On Thursday evening I discovered a species of Leafhopper (Cicadellidae) on the outside of the rabbit shed, the relatively large specimen conspicuously located just above the door as I went out to give the rabbits their evening dinner. Thankfully the shed also hosts much of my moth-ing and beetle collecting equipment, and I was therefore able to collect the species with one of my specimen jars before it had the chance to escape. After photographing it I set about trying to identify the species, by no means an easy task, though the fact that our garden and the immediate area is lacking both Poplar and Willow did at least help to narrow it down to the Acer loving species (both Sycamores & Field Maples are abundant around here, including some rather large and mature specimens).
Initial research was pointing towards Acericerus vittifrons (or Idiocerus vittifrons) but the more I studied the bug in question I wasn’t totally convinced, many of the key features of this species not quite fitting what I was seeing. However the most crucial feature was actually the size, the bug in question measuring at the very least 6.5 mm, whilst A. vittifrons is just 5-6 mm in size, much too small. However I then discovered a Dutch website which listed a few species which were not listed elsewhere, and it was here I stumbled upon Acericerus heydenii. Every-thing seemed to fit, including size, and I therefore went on twitter to try and seek confirmation of my suspicion, Tristan Bantock (link) kindly confirming that it was indeed A. heydenii, and a male specimen to boot. At this point I would like to thank Tristan for his assistance and knowledge, and indeed all those that helped to point me in the right direction.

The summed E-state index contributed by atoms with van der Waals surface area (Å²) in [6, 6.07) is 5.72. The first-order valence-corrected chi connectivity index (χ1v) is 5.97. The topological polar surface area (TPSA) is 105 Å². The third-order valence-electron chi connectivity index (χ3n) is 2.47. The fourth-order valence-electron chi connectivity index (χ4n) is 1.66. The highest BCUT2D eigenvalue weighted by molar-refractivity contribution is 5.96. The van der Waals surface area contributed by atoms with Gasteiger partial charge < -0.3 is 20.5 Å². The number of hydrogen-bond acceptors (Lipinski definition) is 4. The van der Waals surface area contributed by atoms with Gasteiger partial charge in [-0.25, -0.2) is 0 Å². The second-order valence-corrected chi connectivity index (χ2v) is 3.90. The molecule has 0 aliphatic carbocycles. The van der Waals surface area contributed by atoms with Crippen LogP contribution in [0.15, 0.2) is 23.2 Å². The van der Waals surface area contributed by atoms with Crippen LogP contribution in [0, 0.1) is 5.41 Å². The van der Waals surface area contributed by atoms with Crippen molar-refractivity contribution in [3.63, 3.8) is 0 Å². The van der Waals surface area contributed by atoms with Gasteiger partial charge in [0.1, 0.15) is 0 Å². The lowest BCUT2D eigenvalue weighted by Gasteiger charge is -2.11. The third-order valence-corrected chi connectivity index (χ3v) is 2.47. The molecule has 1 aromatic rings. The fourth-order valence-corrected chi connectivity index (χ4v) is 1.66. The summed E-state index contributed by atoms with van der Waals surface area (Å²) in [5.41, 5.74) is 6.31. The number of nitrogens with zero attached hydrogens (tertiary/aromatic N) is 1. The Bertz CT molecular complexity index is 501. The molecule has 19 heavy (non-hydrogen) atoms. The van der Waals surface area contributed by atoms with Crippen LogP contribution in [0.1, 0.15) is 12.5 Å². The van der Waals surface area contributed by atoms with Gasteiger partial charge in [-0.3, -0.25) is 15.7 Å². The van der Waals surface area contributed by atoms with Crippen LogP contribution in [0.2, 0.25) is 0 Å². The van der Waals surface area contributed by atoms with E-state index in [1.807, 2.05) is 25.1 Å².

This species of leafhopper is actually a relatively new arrival to the British Isles, the first records coming from a few sites in Southern England during 2010 (link). Unlike many new additions to the British List which have been accidentally introduced to the country in recent times, it would seem that A. heydenii probably arrived by its own means, so to speak, from the near continent. However since leafhoppers are very much an under-studied group it could be that the species is more widespread than the current data possibly suggests, though as far as I can find out the specimen found yesterday in our East Yorkshire garden is perhaps one of the most northerly yet, and may well be the first ever record for VC61 (subject to confirmation).